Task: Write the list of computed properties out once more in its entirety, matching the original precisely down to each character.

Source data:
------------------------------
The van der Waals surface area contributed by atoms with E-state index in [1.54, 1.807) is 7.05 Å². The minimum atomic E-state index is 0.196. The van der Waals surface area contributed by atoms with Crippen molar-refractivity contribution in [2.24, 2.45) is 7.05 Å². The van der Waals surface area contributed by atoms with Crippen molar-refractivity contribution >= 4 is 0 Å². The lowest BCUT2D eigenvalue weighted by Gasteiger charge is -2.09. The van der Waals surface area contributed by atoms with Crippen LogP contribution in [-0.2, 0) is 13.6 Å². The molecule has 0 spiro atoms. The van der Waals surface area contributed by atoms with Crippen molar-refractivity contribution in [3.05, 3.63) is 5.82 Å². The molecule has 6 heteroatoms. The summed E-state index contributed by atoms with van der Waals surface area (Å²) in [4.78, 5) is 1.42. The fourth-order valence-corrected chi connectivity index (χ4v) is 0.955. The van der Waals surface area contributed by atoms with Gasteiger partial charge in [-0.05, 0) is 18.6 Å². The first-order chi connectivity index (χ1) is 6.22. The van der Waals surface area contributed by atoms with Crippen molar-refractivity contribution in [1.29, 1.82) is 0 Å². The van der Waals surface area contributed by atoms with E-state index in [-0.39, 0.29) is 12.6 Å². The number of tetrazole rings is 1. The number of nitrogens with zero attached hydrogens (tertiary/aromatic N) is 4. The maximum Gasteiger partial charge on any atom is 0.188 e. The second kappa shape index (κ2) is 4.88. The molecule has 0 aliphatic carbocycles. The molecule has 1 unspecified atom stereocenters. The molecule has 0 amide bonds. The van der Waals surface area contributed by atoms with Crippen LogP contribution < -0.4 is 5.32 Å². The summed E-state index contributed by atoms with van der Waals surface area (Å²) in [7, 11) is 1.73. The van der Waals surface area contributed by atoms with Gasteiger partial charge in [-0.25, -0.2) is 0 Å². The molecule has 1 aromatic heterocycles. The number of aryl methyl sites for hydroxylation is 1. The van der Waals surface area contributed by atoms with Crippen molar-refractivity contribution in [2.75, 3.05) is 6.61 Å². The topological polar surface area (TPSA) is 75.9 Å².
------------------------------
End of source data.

The van der Waals surface area contributed by atoms with E-state index in [1.54, 1.807) is 7.05 Å². The minimum atomic E-state index is 0.196. The van der Waals surface area contributed by atoms with Crippen molar-refractivity contribution in [2.24, 2.45) is 7.05 Å². The van der Waals surface area contributed by atoms with Crippen molar-refractivity contribution >= 4 is 0 Å². The lowest BCUT2D eigenvalue weighted by Gasteiger charge is -2.09. The van der Waals surface area contributed by atoms with Crippen LogP contribution in [-0.2, 0) is 13.6 Å². The molecule has 0 spiro atoms. The van der Waals surface area contributed by atoms with Crippen molar-refractivity contribution in [3.05, 3.63) is 5.82 Å². The molecule has 6 heteroatoms. The summed E-state index contributed by atoms with van der Waals surface area (Å²) in [4.78, 5) is 1.42. The fourth-order valence-corrected chi connectivity index (χ4v) is 0.955. The van der Waals surface area contributed by atoms with Gasteiger partial charge in [-0.05, 0) is 18.6 Å². The first-order chi connectivity index (χ1) is 6.22. The van der Waals surface area contributed by atoms with Crippen molar-refractivity contribution in [1.29, 1.82) is 0 Å². The van der Waals surface area contributed by atoms with E-state index in [-0.39, 0.29) is 12.6 Å². The number of tetrazole rings is 1. The number of nitrogens with zero attached hydrogens (tertiary/aromatic N) is 4. The maximum Gasteiger partial charge on any atom is 0.188 e. The second kappa shape index (κ2) is 4.88. The molecule has 0 aliphatic carbocycles. The molecule has 1 unspecified atom stereocenters. The molecule has 0 amide bonds. The van der Waals surface area contributed by atoms with Crippen LogP contribution < -0.4 is 5.32 Å². The summed E-state index contributed by atoms with van der Waals surface area (Å²) in [7, 11) is 1.73. The van der Waals surface area contributed by atoms with Gasteiger partial charge in [-0.25, -0.2) is 0 Å². The molecule has 1 aromatic heterocycles. The number of aryl methyl sites for hydroxylation is 1. The van der Waals surface area contributed by atoms with Crippen molar-refractivity contribution in [2.75, 3.05) is 6.61 Å². The topological polar surface area (TPSA) is 75.9 Å².